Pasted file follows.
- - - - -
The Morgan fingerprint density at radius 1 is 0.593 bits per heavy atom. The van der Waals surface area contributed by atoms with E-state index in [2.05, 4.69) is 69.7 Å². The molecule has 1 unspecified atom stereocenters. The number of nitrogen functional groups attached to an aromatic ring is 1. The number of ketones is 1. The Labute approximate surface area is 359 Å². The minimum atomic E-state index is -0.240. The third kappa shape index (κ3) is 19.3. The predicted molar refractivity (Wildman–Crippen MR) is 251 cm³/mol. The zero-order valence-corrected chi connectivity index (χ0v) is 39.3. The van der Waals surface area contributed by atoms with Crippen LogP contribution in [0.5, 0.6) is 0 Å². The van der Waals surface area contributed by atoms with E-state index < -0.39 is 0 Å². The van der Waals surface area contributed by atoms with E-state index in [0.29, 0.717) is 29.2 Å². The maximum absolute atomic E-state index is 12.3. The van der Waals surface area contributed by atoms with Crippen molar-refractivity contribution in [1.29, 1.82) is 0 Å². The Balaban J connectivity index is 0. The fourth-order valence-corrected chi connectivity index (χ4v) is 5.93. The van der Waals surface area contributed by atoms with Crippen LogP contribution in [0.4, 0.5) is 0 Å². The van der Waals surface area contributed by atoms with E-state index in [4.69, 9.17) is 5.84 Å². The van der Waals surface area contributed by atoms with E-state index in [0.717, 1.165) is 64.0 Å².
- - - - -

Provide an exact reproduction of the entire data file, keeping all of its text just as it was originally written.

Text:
The Morgan fingerprint density at radius 1 is 0.593 bits per heavy atom. The van der Waals surface area contributed by atoms with E-state index in [2.05, 4.69) is 69.7 Å². The molecule has 1 unspecified atom stereocenters. The number of nitrogen functional groups attached to an aromatic ring is 1. The number of ketones is 1. The Labute approximate surface area is 359 Å². The minimum atomic E-state index is -0.240. The third kappa shape index (κ3) is 19.3. The predicted molar refractivity (Wildman–Crippen MR) is 251 cm³/mol. The zero-order valence-corrected chi connectivity index (χ0v) is 39.3. The van der Waals surface area contributed by atoms with Crippen LogP contribution in [0.5, 0.6) is 0 Å². The van der Waals surface area contributed by atoms with E-state index < -0.39 is 0 Å². The van der Waals surface area contributed by atoms with E-state index in [0.29, 0.717) is 29.2 Å². The maximum absolute atomic E-state index is 12.3. The van der Waals surface area contributed by atoms with Crippen molar-refractivity contribution in [1.29, 1.82) is 0 Å². The Balaban J connectivity index is 0. The fourth-order valence-corrected chi connectivity index (χ4v) is 5.93. The van der Waals surface area contributed by atoms with Crippen LogP contribution in [0.4, 0.5) is 0 Å². The van der Waals surface area contributed by atoms with E-state index in [4.69, 9.17) is 5.84 Å². The van der Waals surface area contributed by atoms with E-state index in [0.717, 1.165) is 64.0 Å².